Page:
Merck Manual

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Chronic or Dry-Sow Mastitis


Perle Boyer

, DVM, College of Veterinary Medicine, University of Minnesota;

Glen W. Almond

, DVM, PhD, North Carolina State University

Last full review/revision Oct 2014 | Content last modified Nov 2014

Postweaning or dry-sow mastitis is a common type of mastitis that affects one or a few glands. The prevalence among newly weaned sows is 10%–20%. Chronic mastitis is characterized by the formation of abscesses and granulomas in the mammary tissue, which are often seen at weaning or shortly after. A primary pathogen has not been identified. Bacteria commonly enter the mammary glands through teat wounds caused by the piglets’ sharp teeth during suckling, fights among aggressive weaned sows grouped in the same pen, or trauma associated with the particular anatomy of inguinal mammary glands of old sows.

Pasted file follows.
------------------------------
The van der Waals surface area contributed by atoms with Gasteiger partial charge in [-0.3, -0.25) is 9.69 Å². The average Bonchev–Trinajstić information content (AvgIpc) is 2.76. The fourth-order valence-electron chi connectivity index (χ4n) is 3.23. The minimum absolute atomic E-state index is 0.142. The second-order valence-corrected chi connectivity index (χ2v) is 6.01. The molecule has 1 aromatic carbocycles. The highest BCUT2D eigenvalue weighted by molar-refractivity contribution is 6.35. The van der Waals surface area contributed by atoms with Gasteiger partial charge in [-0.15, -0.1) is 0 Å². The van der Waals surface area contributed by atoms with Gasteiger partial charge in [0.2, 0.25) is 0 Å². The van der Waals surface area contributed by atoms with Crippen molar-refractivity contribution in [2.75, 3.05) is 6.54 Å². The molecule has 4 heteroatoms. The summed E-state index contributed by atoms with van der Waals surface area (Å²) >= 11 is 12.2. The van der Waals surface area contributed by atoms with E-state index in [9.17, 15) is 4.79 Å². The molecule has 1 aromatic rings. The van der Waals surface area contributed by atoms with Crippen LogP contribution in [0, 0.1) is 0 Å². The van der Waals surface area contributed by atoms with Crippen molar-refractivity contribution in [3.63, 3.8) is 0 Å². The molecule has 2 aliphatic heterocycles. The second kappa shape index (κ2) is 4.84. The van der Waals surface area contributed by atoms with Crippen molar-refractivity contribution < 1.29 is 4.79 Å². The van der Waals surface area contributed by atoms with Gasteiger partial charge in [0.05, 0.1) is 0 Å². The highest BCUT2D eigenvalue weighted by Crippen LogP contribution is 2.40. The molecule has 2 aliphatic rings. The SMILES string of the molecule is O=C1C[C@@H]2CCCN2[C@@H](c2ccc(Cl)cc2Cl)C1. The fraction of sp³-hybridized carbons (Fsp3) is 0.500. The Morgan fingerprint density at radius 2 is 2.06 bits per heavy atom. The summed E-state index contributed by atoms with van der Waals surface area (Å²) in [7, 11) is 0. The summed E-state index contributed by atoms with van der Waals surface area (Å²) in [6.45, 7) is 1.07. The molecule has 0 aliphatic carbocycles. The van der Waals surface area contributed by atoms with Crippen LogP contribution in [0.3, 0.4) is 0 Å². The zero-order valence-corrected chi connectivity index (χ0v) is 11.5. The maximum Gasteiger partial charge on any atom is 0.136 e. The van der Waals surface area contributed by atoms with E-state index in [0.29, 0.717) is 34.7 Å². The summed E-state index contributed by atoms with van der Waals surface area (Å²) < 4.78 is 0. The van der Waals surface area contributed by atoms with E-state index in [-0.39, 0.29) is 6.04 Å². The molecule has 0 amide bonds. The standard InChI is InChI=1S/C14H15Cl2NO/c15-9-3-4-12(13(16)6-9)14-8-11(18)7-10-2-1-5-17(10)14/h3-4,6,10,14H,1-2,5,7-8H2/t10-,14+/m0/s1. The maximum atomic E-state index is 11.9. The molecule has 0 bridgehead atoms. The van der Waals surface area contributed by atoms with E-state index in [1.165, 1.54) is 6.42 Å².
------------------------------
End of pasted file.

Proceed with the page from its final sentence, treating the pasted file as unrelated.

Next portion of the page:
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Mastitis in Cattle
Mastitis in dairy cows is most commonly caused by a bacterial infection. The sources of these infections are typically environmental or contagious. Which of the following organisms is most likely to be spread between cows via aerosol transmission?
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